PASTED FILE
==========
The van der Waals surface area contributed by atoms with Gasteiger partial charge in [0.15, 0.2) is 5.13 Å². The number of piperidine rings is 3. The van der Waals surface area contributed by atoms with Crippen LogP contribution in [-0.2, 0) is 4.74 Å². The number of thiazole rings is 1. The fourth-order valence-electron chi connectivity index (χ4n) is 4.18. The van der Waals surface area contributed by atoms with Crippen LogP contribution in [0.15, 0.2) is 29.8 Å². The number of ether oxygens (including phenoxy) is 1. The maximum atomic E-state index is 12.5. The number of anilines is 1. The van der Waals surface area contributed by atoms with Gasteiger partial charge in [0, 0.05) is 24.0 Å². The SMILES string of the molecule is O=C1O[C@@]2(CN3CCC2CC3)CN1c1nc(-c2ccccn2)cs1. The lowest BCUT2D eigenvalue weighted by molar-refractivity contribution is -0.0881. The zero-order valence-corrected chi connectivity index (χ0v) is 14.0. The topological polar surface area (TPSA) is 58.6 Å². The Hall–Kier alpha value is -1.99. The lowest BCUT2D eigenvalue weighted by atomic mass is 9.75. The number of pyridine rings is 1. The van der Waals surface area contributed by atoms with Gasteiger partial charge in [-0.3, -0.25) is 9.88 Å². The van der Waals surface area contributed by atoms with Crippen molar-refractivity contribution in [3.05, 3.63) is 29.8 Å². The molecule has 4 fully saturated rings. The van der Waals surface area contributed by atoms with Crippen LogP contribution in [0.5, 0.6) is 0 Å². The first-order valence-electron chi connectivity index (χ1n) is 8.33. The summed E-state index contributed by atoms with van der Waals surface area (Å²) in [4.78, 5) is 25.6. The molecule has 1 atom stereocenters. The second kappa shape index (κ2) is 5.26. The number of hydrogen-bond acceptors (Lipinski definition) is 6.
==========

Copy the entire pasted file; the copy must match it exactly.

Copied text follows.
The van der Waals surface area contributed by atoms with Gasteiger partial charge in [0.15, 0.2) is 5.13 Å². The number of piperidine rings is 3. The van der Waals surface area contributed by atoms with Crippen LogP contribution in [-0.2, 0) is 4.74 Å². The number of thiazole rings is 1. The fourth-order valence-electron chi connectivity index (χ4n) is 4.18. The van der Waals surface area contributed by atoms with Crippen LogP contribution in [0.15, 0.2) is 29.8 Å². The number of ether oxygens (including phenoxy) is 1. The maximum atomic E-state index is 12.5. The number of anilines is 1. The van der Waals surface area contributed by atoms with Gasteiger partial charge in [0, 0.05) is 24.0 Å². The SMILES string of the molecule is O=C1O[C@@]2(CN3CCC2CC3)CN1c1nc(-c2ccccn2)cs1. The lowest BCUT2D eigenvalue weighted by molar-refractivity contribution is -0.0881. The zero-order valence-corrected chi connectivity index (χ0v) is 14.0. The topological polar surface area (TPSA) is 58.6 Å². The Hall–Kier alpha value is -1.99. The lowest BCUT2D eigenvalue weighted by atomic mass is 9.75. The number of pyridine rings is 1. The van der Waals surface area contributed by atoms with Gasteiger partial charge in [-0.3, -0.25) is 9.88 Å². The van der Waals surface area contributed by atoms with Crippen molar-refractivity contribution in [3.05, 3.63) is 29.8 Å². The molecule has 4 fully saturated rings. The van der Waals surface area contributed by atoms with Crippen LogP contribution in [0.5, 0.6) is 0 Å². The first-order valence-electron chi connectivity index (χ1n) is 8.33. The summed E-state index contributed by atoms with van der Waals surface area (Å²) in [4.78, 5) is 25.6. The molecule has 1 atom stereocenters. The second kappa shape index (κ2) is 5.26. The number of hydrogen-bond acceptors (Lipinski definition) is 6.